Let me take a moment here to describe how the technique is done. You see, this is not just loud yelling and a display of aggression. You need to tap into something truly primal to do this right. You have to be pretty berserk to start with, and then you have to really raise your wod as high as you can. You must, if only for a moment, feel truly enraged. As you are probably doing this in a fight, that feeling shouldn’t be too hard to manage. Tap in to all your repressed anger, your inner pain, all the sorrow you have ever felt, all the injustices ever done to you and then, when the tension within is so high that you feel like you will burst, look for your moment. When your opponent has just exhaled, or has finished a move, or looks winded or nervous, give voice to all that emotion in a roar like one of the Tyrannosaurs from Jurassic Park. You should do this in a way that sharply contracts your diaphragm and those muscles along your side, violently expelling the air from your lungs in a large volume.

Not only does this stand a good chance of unnerving your opponent (though beware, experienced fighters will be put off their balance for no more than a fraction of a second), it also will greatly strengthen your own fighting spirit.

Let me tell you something: back in the days of the Pack, I met a lot of fighters of all levels of experience. I fought some, studied under some, and trained some, and if there’s one thing I learned that predicted how well a fighter was going to do in the Shieldbiter’s Cup Tournament, it was whether or not they were able to use the baritus technique. Those who could get into touch with their primal selves and their fighting spirit enough to do it would at least probably make a respectable showing. Those who were too self conscious, or shy, or otherwise unable to tap into that part of themselves did not do well. I usually tried to talk them out of stepping into the ring. This kind of problem indicates some hangups about the more bestial and martial parts of yourself.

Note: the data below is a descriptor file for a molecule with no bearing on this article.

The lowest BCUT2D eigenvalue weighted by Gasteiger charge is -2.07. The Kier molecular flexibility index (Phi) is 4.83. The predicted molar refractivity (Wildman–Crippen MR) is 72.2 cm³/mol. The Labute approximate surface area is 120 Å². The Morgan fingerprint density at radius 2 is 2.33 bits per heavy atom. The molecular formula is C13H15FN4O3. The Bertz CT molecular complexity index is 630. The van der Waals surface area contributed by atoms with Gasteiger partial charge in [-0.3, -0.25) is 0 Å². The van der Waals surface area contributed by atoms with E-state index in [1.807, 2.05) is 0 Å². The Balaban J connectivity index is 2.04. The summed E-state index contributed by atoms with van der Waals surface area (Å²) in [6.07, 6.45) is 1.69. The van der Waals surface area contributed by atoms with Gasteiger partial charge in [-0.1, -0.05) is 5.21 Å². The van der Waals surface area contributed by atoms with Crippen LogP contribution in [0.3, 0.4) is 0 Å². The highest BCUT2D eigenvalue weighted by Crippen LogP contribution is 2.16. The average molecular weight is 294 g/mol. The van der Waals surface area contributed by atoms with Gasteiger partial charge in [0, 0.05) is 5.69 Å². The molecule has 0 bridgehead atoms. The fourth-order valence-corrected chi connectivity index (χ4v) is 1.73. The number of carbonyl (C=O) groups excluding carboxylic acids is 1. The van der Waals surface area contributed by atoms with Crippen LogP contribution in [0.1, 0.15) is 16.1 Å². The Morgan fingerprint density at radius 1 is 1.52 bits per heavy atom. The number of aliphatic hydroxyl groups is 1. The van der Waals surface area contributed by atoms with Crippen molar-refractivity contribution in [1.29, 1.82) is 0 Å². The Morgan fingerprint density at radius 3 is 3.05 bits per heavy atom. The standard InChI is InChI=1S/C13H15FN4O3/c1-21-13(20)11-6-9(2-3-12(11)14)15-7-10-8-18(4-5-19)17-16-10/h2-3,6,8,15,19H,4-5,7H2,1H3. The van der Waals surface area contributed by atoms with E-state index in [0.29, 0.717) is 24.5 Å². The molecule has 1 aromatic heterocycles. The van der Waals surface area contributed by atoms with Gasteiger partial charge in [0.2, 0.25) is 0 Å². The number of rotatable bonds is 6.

If you want to work on developing your fighting spirit and forging a closer connection with your primal self, then practice baritus.


Wod / Qi

Today’s post is promoted from the comments section, because it raises a good point. The comment was

“According to the internal martial arts, they say that when you focus your attention on a bodypart, qi will go there, but the qi is followed by the blood, and blood is followed by strength. When I concentrate on a bodypart, I notice that part will get a little warmer and I feel some kind of pressure and pins and needles. Is this something that berserkers will use to elevate their wod/qi by concentrating on their whole body?”

That is a very good exercise, yes. Concentrate on the whole body, or concentrate this on your hara, in the middle of your body a couple inches below your navel, and once you build it up there, start circulating it. In time, you will learn to raise such high levels of wod that the full elevation becomes possible.